The first time I saw My Best Friend's Wedding, I did not appreciate it at all. I was in a bad mood maybe and was horrified at the successful career woman Julianne running after an obvious MCP Michael and his doormat-in-the-making girlfriend Kimmy. I have some recollection of writing something on it, kind of an early blog, along the lines of - 'Please Julianne, do not demean yourself.'

I have mellowed now, a movie is a movie. It is one of those eternal timepass movies, the equivalent of a good Mills and Boon, where you can suspend your better judgment and just be swept away in beautiful visuals, good acting, and marvelous songs. It seems to actually get better with each viewing.

The story is about a couple of out-of-touch best friends Michael and Julianne who had a torrid affair once. Michael and Julianne have teetered deliciously on the edge of friendship and love ever since. Julianne is a successful food critic based in New York and Michael is a sports journalist based in Chicago.

One day Michael calls up Julianne and announces that he is getting married and wants Julianne to see him through that.

 "It's amazing the clarity that comes with psychotic jealousy. "

Says George Downs Julianne's Editor and her current best friend when Julianne suddenly realizes that SHE wants Michael and runs off to Chicago to break up her best friends wedding.

The movie looks like a wedding planner's dream come true. The bride's side is always dressed in some pleasing shade of pastel, some variant of the color pink, blue, orange or floral. Julianne, the sensible career woman is dressed in browns and grays. The father of the bride owns a sports channel and is stinking rich. This allows the film to have several lavish sets. Kimmy (Cameron Diaz) looks ravishing with her blue eyes and babydoll clothes and hair. Julianne (Julia Roberts) looks amazing with her big hair that curls all over the place, a wonderful shade of warm brown, and with her equally warm brown eyes. Michael looks like a boy next door that girls always flip for, not forbiddingly handsome, but very likable. And don't even get me started on Rupert Everett. He looks very, very handsome.

Kimmy (Cameron Diaz) is the girl who has knocked the socks off Michael. Young, soft, yielding Kimmy seems totally romantic and impulsive. She believes that if you love someone you say it right then, and out loud.

Michael (Dermot Mulroney) is the wholesome middle-class guy who lives by his sweat. He works hard as a sports journalist and loves his job. He enjoys it despite the long hours, erratic schedules and a lousy pay. He always thought Julianne was his kind of a woman until he meets Kimmy.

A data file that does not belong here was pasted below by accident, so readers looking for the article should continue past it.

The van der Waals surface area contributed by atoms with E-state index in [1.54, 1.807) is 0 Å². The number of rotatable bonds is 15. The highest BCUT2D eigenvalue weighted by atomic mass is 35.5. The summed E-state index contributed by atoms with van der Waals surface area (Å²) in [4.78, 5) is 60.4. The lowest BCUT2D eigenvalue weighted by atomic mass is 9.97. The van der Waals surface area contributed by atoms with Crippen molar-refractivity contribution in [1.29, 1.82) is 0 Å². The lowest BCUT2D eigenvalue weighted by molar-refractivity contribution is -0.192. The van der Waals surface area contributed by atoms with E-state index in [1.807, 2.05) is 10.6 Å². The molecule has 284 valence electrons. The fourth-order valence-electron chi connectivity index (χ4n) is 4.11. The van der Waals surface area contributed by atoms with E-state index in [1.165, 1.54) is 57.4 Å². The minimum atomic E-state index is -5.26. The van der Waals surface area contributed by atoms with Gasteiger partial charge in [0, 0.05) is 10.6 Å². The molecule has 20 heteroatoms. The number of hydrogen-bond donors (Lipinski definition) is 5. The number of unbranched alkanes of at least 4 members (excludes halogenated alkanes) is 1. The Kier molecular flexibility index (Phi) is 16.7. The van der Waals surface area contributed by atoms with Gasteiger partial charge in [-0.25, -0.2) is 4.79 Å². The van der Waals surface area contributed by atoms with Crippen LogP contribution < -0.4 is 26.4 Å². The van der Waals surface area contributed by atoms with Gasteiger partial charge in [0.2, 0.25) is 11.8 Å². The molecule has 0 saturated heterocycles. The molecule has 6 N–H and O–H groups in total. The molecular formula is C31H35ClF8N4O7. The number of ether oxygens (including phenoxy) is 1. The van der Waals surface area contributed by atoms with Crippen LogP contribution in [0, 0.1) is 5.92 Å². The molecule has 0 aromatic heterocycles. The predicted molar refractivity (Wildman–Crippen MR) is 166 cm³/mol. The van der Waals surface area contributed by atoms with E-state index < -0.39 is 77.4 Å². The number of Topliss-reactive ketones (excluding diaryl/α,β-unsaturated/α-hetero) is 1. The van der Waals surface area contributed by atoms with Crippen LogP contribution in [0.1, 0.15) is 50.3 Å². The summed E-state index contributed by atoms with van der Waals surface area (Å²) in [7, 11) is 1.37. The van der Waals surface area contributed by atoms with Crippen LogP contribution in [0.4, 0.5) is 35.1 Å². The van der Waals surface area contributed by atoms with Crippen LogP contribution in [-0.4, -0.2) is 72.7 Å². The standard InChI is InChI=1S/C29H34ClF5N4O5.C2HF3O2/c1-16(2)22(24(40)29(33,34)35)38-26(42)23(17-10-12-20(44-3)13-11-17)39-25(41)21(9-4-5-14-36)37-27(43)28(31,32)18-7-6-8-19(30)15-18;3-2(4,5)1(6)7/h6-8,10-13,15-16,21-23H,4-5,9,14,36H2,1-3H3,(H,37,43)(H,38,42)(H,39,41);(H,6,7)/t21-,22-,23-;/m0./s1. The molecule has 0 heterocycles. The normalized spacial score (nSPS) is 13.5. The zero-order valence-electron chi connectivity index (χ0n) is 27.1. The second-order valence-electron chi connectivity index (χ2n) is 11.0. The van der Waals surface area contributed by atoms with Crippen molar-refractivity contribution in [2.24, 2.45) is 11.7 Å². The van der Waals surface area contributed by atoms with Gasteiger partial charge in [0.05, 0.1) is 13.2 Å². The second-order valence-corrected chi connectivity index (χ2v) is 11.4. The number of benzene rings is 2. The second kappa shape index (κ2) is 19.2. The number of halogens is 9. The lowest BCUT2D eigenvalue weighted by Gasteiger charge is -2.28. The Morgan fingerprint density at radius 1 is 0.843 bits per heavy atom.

Julianne (Julia Roberts) is the total career woman, the New Woman who does not think she lags behind men in any aspect. She is able to handle her career quite well, thank you. She can knock back drinks and not resort to any feminine wiles to woo men. She is a tomboy grown into a gorgeous woman in a sort of a denial of her charms. She is a commitment phobic and does not have any relationship that lasts a couple of weeks.

George (Rupert Everett) is Julianne's editor and her current best friend. He has this quizzical expression when dealing with Julianne because she surprises him constantly. He is smart, urbane, well entrenched in the art circles of New York yet is grounded enough to be able to see things as they really are. He is willing to stand by his best friend, Julianne forever and not pass a judgment on her. At the same time, he can give her hard-headed advice too, as a true friend should. What I love best is the way he drops everything at hand to be with his best friend in times of need. He looks divine, gorgeous, yummy.. somebody stop me.....

The film has a lovely soundtrack. 'Wishing and Hoping' the title track performed by Ani Defranco is really sweet. The topping on the cake is obviously Diane King covered 'Say a little prayer for you' which is practically the theme song of the film. There are other nice songs in the movie, but I like these the best.

There are some wonderful sequences in the movie, which are heartbreakingly poignant. When Michael tells Jules, "Kimmy says if you love someone you say it, you say it right then, out loud. Otherwise the moment just...passes you by". Jules has this bittersweet look on her face because she knows that the moment has passed her by. Then there is the difficult confession towards the end when Julianne knows she has to come clean and confess to the dirty tricks she has been playing to get Michael.  After that, the feisty catfight scene in the ladies washroom when the docile Kimmy springs her claws and goes publicly for the scheming Julianne.